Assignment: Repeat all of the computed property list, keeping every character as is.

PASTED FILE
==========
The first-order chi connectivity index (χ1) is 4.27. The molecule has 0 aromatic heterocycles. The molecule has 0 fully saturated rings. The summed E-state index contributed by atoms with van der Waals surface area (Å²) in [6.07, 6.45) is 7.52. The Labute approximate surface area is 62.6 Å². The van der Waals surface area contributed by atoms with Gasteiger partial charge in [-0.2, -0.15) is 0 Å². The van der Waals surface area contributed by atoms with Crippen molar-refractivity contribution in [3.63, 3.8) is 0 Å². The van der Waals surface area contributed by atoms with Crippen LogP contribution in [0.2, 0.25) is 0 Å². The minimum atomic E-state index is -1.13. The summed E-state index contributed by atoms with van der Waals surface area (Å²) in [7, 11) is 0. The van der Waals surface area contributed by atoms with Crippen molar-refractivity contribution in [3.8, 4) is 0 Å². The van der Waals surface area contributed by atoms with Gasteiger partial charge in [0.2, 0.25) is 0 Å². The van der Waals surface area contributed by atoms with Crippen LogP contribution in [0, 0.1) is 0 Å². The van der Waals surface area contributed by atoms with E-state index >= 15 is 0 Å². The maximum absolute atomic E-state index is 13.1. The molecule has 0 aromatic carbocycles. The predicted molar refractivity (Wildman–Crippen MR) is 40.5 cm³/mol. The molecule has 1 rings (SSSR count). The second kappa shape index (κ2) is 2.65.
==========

The first-order chi connectivity index (χ1) is 4.27. The molecule has 0 aromatic heterocycles. The molecule has 0 fully saturated rings. The summed E-state index contributed by atoms with van der Waals surface area (Å²) in [6.07, 6.45) is 7.52. The Labute approximate surface area is 62.6 Å². The van der Waals surface area contributed by atoms with Gasteiger partial charge in [-0.2, -0.15) is 0 Å². The van der Waals surface area contributed by atoms with Crippen molar-refractivity contribution in [3.63, 3.8) is 0 Å². The van der Waals surface area contributed by atoms with Crippen LogP contribution in [0.2, 0.25) is 0 Å². The minimum atomic E-state index is -1.13. The summed E-state index contributed by atoms with van der Waals surface area (Å²) in [7, 11) is 0. The van der Waals surface area contributed by atoms with Crippen molar-refractivity contribution in [3.8, 4) is 0 Å². The van der Waals surface area contributed by atoms with Gasteiger partial charge in [0.2, 0.25) is 0 Å². The van der Waals surface area contributed by atoms with Crippen LogP contribution in [0, 0.1) is 0 Å². The van der Waals surface area contributed by atoms with E-state index >= 15 is 0 Å². The maximum absolute atomic E-state index is 13.1. The molecule has 0 aromatic carbocycles. The predicted molar refractivity (Wildman–Crippen MR) is 40.5 cm³/mol. The molecule has 1 rings (SSSR count). The second kappa shape index (κ2) is 2.65.